Zero inflated negative binomial regression interpreting main and interaction effects

random_android

New Member
I am running a zero inflated negative binomial model (zinb) and want to interpret the main and interaction effects.

I have the following:

People decide whether to purchase a good during a given week and I have their final purchase quantity (Min qty = 0 units and Max qty = 10 units observed from the data). Assume I am looking at the results for a particular week. I have multiple demographics variable but two discrete variables are imp namely:

education (=1 if buyer has college degree, 0 otherwise) and
gender (1 = female, 0 = male).

Due to the presence of a large number of 0's and overdispersion, I use a zinb model.
The code I use on Stata:
zinb purchase_qty i.gender##i.educ, inflate (c.age)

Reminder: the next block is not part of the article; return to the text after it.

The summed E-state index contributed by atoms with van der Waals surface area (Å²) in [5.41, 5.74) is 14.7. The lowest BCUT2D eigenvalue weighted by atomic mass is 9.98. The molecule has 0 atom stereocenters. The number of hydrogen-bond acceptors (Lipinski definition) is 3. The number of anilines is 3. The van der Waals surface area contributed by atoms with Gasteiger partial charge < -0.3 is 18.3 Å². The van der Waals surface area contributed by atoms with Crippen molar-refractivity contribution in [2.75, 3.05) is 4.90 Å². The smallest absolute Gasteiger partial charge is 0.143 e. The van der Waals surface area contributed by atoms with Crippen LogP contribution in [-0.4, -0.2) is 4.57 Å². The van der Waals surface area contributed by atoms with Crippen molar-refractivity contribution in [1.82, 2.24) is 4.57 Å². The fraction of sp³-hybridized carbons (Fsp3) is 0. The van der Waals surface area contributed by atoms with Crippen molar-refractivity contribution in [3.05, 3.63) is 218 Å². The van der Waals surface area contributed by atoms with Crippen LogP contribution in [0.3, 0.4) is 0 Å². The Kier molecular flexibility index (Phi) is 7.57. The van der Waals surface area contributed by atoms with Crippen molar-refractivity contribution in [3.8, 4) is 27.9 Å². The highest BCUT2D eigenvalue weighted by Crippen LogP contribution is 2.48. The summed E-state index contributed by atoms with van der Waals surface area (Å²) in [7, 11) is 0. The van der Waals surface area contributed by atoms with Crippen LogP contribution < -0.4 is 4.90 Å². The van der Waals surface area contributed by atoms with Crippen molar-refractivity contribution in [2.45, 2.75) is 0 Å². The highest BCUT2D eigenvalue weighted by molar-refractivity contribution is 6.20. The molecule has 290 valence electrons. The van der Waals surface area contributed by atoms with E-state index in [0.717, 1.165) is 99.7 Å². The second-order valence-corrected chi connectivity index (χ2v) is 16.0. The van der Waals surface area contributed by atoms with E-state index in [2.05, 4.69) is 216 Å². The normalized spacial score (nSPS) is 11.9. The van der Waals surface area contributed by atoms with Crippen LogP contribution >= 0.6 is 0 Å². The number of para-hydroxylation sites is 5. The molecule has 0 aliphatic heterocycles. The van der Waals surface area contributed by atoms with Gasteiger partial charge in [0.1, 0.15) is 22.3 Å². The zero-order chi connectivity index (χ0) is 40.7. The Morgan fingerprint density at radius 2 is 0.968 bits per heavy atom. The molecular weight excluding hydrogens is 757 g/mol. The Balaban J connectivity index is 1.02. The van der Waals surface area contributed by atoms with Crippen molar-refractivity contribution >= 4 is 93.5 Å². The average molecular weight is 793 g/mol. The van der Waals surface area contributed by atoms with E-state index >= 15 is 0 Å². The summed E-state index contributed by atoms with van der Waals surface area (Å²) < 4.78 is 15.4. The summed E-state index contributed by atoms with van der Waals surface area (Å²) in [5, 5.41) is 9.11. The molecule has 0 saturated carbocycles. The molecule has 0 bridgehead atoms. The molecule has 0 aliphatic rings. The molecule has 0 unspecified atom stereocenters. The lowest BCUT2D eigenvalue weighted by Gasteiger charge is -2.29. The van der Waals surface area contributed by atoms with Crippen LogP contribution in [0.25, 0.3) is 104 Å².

The regression results are (not presenting results for the inflation part here):

HTML:
purchase_qty                            Coef.    P>|z|
1.gender                           -0.26    0.028
1.education                        -0.07    0
gender##education 1 1               0.12    0.027
_cons                              -0.5     0.56
What I want to calculate from the above table is the average qty purchased by the four groups:
Group1 - gender=0 & educ=0
Group 2 - gender=1 & educ=0
Group3 - gender=0 & educ=1
Group 4 - gender=1 & educ=1.

Could someone please explain how to do this from the above output(taking into account that main effect and interaction effect are significant)?

Thanks.

hlsmith

Less is more. Stay pure. Stay poor.
Re: Zero inflated negative binomial regression interpreting main and interaction effe

Are you familiar with logistic regression?

random_android

New Member
Re: Zero inflated negative binomial regression interpreting main and interaction effe

Yes I am. Can you explain what you meant in the last post?

rogojel

TS Contributor
Re: Zero inflated negative binomial regression interpreting main and interaction effe

hi,
the simplest way would be to use the predict functionality with the model. I do not know Stata, but I am sure it must offer predictions based on the model.

regards